Less Than Half Of The ‘Most Powerful’ People In Media Are Women

The Hollywood Reporter released its annual 35 Most Powerful People In Media list and only 10 women made it. But on a positive note three women made it into the top 10 spots (Arianna Huffington, Barbara Walters and Anne Curry) and they were joined by Dianne Sawyer and Katie Couric , putting five women in the top 20 seats. Still less than half of the list was made up of ladies.

The Hollywood Reporter‘s second annual Power List honors the anchors, executives, late-night impresarios and media moguls who drive the news cycle, influence the entertainment industry, take us into the lives of the famous (and infamous) and keep us connected to our world, according to THR.

Matt Lauer graces the cover of the THR issue after his 36-hour Today show negotiation will make him the highest paid anchor in television history at a salary of $17 million a year. I can’t say for sure if there is a substantial pay gap with these top talents, especially considering Katie Couric left Today for a five-year, $65 million contract with CBS News, but Lauer will be the highest-paid. Brian Williams, host of NBC’s “Nightly News,” earns $13 million annually–$1 million more than ABC’s World News host Diane Sawyer. Anderson Cooper’s new deal with Time Warner–which includes “AC 360″ and his daytime talk show, “Anderson”–is worth $11 million a year (but he does have three jobs so let’s give him credit.) Fox News’ Bill O’Reilly, who hosts the top-rated show on cable news, gets $10 million per year. Regis left Live! With Regis and Kelly (Kelly Ripa  made the list) because reportedly he didn’t want to take a cut in his $15 million salary.

The list did include every top female newscaster (Robin Roberts, Curry, Katie Couric, Walters, Sawyer, Mika Brzenski, Rachel Maddows) but the reason there were more men was simply because men run the major news networks and divisions. Ben Sherwood is President of ABC News, James Goldston is the Senior Vice President of content and development for ABC News, Jeff Fager is Chairman of CBS News, Phil Griffin is President of MSNBC, Roger Ailes is CEO and Chairman of Fox News and Steve Capus is President of NBC News. So obviously we need to get a woman to be head of a news network stat. But there are a number of very talented female news producers out there yet only Jim Bell, Executive Producer of The Today Show and 2012 London Olympics was recognized.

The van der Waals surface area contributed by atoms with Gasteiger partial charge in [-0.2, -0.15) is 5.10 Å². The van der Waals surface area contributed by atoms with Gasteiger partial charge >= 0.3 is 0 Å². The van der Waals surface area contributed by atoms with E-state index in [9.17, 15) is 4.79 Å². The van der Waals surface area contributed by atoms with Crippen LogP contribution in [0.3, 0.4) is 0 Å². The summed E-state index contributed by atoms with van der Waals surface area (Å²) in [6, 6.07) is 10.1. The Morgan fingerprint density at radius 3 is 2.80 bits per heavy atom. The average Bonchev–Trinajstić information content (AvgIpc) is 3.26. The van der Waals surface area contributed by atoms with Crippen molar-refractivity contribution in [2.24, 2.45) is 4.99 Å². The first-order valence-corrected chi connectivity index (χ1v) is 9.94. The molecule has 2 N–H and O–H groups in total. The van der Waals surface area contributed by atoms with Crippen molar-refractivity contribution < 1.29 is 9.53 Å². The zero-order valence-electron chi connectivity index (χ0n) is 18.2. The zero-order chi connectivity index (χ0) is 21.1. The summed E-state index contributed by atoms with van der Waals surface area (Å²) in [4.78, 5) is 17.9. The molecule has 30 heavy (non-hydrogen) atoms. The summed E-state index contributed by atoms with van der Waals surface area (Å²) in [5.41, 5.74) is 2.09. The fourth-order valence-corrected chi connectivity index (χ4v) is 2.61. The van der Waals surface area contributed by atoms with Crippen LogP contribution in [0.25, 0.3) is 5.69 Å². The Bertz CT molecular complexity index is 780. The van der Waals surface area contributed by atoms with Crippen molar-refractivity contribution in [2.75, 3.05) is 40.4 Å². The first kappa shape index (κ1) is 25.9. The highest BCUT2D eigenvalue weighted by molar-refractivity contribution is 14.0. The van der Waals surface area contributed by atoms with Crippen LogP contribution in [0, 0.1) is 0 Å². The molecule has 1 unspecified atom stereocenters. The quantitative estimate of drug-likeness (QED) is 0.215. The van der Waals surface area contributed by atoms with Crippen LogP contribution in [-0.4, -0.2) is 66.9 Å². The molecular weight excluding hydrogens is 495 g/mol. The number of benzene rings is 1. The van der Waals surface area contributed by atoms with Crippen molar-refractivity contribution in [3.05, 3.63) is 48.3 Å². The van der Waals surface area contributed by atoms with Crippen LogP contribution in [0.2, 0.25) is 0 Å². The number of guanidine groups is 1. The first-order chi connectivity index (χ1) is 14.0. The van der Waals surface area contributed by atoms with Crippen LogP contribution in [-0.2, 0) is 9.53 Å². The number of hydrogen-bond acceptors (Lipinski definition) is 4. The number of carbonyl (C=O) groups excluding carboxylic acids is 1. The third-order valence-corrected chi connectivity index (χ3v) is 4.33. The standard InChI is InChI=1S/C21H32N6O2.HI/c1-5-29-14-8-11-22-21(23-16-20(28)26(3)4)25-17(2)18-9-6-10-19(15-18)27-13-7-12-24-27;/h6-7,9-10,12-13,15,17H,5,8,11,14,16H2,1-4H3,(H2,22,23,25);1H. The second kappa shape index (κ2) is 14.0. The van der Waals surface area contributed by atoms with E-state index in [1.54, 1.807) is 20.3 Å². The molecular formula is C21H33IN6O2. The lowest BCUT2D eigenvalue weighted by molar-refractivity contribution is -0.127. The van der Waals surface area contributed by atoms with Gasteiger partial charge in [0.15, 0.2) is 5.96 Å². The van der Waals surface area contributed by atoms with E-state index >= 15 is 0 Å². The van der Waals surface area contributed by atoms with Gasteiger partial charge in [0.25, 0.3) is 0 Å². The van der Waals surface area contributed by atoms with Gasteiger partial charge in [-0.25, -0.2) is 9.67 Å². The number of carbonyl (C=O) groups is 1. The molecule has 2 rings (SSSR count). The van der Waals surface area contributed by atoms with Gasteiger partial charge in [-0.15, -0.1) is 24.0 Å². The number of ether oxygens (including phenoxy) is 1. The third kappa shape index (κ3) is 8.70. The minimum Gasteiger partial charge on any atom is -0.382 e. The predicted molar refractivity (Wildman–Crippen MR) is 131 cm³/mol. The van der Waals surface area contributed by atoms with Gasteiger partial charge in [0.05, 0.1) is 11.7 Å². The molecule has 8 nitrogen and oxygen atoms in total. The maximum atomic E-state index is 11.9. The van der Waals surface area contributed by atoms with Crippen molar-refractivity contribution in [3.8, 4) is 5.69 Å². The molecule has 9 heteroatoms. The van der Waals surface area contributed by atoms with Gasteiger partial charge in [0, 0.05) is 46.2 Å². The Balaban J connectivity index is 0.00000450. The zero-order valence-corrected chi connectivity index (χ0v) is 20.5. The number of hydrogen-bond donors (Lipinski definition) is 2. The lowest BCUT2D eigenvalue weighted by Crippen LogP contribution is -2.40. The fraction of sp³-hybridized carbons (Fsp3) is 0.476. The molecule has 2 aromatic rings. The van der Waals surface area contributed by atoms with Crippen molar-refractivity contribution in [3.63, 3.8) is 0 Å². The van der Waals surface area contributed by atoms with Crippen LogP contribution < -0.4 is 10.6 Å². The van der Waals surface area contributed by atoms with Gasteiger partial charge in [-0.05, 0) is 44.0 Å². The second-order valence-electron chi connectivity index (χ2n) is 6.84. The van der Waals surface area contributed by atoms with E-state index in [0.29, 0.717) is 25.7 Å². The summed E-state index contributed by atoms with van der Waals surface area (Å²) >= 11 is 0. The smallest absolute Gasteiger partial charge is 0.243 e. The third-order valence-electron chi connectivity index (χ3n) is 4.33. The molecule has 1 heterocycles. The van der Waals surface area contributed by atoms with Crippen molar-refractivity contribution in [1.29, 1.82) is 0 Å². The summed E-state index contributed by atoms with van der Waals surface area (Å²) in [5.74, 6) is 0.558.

The problem is there are just simply less women in TV news production. According to the National Organization for Women, while slightly more than half of local television news anchors are now women, women still make up only 28% of local news directors and 16% of the general managers at TV stations that air local news. It was only in 2006 that CBS hired Katie Couric making her the first female solo anchor of a weekday network evening news broadcast and the program’s managing editor.  On primetime cable news programs, more than three-quarters of the hosts are white men and less than a quarter are white women.

As someone who began their career in cable news, I am surprised by this as I felt like most of the producers I worked with were strong, powerful women. But even at the top of an industry, there are just less women. And it’s just not on the newsmaking side of television. Women comprised only 15% of writers on the prime-time dramas, comedies and reality shows on ABC, CBS, NBC, Fox and the CW in 2011, down from 29% in the 2009-10 season, according to the report from the Center for the Study of Women in Television and Film at San Diego State University.

Non-straight news hosts like Wendy Williams made the list as well as Kelly Ripa (who despite Regis’s departure has made Live! the top syndicated talker among the coveted women 25-to-54 demo.) It should also be noted that Morning Joe co-host Mika Brzezinski tied for her spot with  Joe Scarborough.

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